The Big Picture
GOBankingRates analyzed women's financial attitudes expressed in the Ellevest survey, and compared them with data on how much savings, debt and emergency funds women actually have.
Click through to learn more about our findings on women and their finances.
Women Care More About Saving Than Men
A 2016 GOBankingRates survey found that "save more, spend less" was women's most popular New Year's resolution for 2017, with 25.1 percent of women saying that this was their financial goal of the year. Conversely, only 22 percent of men said it was their No. 1 financial resolution. The second most popular answer among women was "paying down debt," with 18.9 percent of responses.
But Cost of Living Is Holding Them Back
A recent GOBankingRates survey found that 62 percent of women have less than $1,000 in a savings account. A separate GOBankingRates study found that high cost of living (rent, food, utilities) was the biggest obstacle for women when it came to saving money, with 32.2 percent of women selecting this response. The next most popular answers were a low salary (19.7 percent) and debt (17 percent).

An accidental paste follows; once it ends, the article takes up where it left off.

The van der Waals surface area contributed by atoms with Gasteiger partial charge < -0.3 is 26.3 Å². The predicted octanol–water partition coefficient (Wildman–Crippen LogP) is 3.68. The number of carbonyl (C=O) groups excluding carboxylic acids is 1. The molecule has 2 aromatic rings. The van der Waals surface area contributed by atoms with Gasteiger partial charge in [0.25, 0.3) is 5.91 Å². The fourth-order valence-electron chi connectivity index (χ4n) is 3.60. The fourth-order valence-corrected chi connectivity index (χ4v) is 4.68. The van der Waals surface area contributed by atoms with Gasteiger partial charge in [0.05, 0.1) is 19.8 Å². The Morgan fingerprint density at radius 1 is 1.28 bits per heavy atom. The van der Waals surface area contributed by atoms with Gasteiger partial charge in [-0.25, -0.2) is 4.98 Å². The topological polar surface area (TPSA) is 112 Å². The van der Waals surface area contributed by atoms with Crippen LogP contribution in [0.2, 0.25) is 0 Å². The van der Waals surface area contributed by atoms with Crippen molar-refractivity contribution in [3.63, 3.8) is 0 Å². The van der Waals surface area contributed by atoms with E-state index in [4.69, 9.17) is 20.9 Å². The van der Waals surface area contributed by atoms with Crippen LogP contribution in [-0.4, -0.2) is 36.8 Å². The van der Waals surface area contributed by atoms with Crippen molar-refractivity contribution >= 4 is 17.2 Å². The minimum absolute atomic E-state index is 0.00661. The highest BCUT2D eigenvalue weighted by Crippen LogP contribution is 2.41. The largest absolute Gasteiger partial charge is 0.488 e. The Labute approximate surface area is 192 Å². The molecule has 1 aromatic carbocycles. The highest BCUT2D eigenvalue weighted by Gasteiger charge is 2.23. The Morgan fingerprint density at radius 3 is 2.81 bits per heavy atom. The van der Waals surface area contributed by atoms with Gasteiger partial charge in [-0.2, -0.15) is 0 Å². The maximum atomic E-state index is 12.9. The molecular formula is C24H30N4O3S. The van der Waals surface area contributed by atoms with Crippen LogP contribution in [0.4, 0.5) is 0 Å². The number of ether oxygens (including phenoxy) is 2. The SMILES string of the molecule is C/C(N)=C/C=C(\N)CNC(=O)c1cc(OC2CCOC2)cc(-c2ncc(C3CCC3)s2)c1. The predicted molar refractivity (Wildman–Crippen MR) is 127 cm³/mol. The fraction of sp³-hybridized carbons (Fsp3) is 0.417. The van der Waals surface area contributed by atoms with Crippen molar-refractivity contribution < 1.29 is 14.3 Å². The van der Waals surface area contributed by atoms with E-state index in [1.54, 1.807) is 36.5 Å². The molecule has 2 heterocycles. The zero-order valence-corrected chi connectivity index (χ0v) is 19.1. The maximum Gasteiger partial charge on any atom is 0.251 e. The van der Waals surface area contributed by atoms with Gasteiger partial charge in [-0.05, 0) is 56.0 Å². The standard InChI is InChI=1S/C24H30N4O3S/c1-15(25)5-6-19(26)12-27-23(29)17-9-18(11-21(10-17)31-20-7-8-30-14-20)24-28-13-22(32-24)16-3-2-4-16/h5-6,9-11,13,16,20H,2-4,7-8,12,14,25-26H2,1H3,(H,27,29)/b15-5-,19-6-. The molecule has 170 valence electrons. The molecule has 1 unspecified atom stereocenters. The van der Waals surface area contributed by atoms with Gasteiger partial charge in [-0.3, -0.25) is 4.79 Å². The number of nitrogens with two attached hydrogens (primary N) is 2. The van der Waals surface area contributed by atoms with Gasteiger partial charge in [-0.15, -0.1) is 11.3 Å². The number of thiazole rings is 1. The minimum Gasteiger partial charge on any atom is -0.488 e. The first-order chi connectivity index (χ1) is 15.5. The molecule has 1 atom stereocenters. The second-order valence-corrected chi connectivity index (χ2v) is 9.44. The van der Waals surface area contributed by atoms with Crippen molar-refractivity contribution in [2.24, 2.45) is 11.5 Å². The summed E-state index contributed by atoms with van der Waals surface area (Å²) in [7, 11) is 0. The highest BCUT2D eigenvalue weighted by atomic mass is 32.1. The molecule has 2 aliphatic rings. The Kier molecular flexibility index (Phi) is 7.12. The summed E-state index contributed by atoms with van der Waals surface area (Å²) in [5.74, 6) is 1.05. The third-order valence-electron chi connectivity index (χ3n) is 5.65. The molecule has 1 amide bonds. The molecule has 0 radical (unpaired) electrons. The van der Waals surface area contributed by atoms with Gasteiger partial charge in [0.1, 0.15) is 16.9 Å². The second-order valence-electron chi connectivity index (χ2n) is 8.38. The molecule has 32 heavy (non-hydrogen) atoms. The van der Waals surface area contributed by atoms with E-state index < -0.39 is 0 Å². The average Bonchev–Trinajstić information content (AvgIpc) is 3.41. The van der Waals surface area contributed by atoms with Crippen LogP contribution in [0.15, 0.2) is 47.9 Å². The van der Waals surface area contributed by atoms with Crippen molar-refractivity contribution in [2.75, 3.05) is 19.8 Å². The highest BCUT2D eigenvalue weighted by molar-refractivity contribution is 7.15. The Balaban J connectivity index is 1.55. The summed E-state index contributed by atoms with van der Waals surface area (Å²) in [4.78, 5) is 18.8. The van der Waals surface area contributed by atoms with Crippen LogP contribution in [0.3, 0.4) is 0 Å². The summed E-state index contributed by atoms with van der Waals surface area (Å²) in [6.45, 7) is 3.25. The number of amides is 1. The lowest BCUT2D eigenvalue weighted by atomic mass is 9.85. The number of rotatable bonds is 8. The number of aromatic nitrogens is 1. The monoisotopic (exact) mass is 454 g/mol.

Click to see the full survey findings.
Women Don’t Prioritize Building an Emergency Fund
The 2016 GOBankingRates survey about financial New Year's resolutions found that building an emergency fund was not a popular financial goal among women, with only 6.6 percent of female respondents saying that it was their resolution for the year 2017. However, the response was slightly more popular among women than men, with only 6.1 percent of men responding that building an emergency fund was their financial resolution.
Why Do Women Think This Way?
"The anxiety that women feel about unexpected financial issues has to do with both finances in general and an actual lack of savings," said Masini. "It can be an emotional whirlwind of concern over earning capacity, health, knowledge, dependents, personal energy, ability to comprehend — and more."
Masini believes this insecurity stems from a lack of financial education among many women. "Historically, handling money has been someone else's job in the family," she said. "And now, because women's roles are changing, many women don't know where to start or to turn when they realize the buck stops with them and there is an unexpected financial issue."
Masini says that a lack of knowledge and hesitancy to ask for more prevent many women from negotiating for better positions and better salaries.
"Many women feel that they don't deserve more, and insecurity runs rampant," said Masini. "They wait for someone to offer them a raise, rather than ask for one — and these women fear rejection more than most men do. They worry about how they may be perceived for asking for a raise, and they worry about what others think about them should they ask. Other women have been shot down (rightly or wrongly) and take on a self-defeating attitude, expecting more of the same."